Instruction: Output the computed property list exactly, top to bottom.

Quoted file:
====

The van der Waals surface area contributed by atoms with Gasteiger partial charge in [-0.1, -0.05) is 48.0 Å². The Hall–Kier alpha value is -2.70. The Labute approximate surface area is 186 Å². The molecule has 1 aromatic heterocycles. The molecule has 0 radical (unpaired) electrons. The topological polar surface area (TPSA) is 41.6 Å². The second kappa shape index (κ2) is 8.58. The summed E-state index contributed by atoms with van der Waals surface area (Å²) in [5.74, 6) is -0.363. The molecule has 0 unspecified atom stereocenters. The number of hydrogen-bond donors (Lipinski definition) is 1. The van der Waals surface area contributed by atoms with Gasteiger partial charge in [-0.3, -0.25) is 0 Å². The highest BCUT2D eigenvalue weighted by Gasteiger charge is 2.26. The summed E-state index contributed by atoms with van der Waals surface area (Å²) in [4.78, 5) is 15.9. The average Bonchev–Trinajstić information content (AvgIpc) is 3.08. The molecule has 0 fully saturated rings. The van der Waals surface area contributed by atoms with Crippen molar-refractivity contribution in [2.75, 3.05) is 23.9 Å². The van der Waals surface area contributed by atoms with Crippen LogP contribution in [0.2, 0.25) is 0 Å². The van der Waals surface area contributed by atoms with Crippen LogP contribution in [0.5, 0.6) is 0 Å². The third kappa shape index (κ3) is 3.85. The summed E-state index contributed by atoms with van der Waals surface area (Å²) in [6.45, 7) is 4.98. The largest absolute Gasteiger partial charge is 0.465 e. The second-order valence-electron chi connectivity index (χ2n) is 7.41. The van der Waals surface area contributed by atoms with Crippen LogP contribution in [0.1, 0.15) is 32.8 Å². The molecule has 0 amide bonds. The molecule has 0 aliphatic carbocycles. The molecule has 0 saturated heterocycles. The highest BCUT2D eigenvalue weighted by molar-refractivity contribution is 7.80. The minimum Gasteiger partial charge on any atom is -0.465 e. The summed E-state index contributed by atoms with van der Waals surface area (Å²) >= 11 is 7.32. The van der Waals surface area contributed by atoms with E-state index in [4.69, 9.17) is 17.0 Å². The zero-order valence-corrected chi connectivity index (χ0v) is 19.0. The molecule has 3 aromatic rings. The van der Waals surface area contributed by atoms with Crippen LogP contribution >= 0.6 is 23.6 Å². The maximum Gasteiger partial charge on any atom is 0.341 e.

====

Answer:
The van der Waals surface area contributed by atoms with Gasteiger partial charge in [-0.1, -0.05) is 48.0 Å². The Hall–Kier alpha value is -2.70. The Labute approximate surface area is 186 Å². The molecule has 1 aromatic heterocycles. The molecule has 0 radical (unpaired) electrons. The topological polar surface area (TPSA) is 41.6 Å². The second kappa shape index (κ2) is 8.58. The summed E-state index contributed by atoms with van der Waals surface area (Å²) in [5.74, 6) is -0.363. The molecule has 0 unspecified atom stereocenters. The number of hydrogen-bond donors (Lipinski definition) is 1. The van der Waals surface area contributed by atoms with Gasteiger partial charge in [-0.3, -0.25) is 0 Å². The highest BCUT2D eigenvalue weighted by Gasteiger charge is 2.26. The summed E-state index contributed by atoms with van der Waals surface area (Å²) in [4.78, 5) is 15.9. The average Bonchev–Trinajstić information content (AvgIpc) is 3.08. The molecule has 0 fully saturated rings. The van der Waals surface area contributed by atoms with Crippen molar-refractivity contribution in [2.75, 3.05) is 23.9 Å². The van der Waals surface area contributed by atoms with Crippen LogP contribution in [0.2, 0.25) is 0 Å². The van der Waals surface area contributed by atoms with Crippen LogP contribution in [0.5, 0.6) is 0 Å². The third kappa shape index (κ3) is 3.85. The summed E-state index contributed by atoms with van der Waals surface area (Å²) in [6.45, 7) is 4.98. The largest absolute Gasteiger partial charge is 0.465 e. The second-order valence-electron chi connectivity index (χ2n) is 7.41. The van der Waals surface area contributed by atoms with Crippen LogP contribution in [0.1, 0.15) is 32.8 Å². The molecule has 0 amide bonds. The molecule has 0 aliphatic carbocycles. The molecule has 0 saturated heterocycles. The highest BCUT2D eigenvalue weighted by molar-refractivity contribution is 7.80. The minimum Gasteiger partial charge on any atom is -0.465 e. The summed E-state index contributed by atoms with van der Waals surface area (Å²) >= 11 is 7.32. The van der Waals surface area contributed by atoms with E-state index in [4.69, 9.17) is 17.0 Å². The zero-order valence-corrected chi connectivity index (χ0v) is 19.0. The molecule has 3 aromatic rings. The van der Waals surface area contributed by atoms with Crippen LogP contribution >= 0.6 is 23.6 Å². The maximum Gasteiger partial charge on any atom is 0.341 e.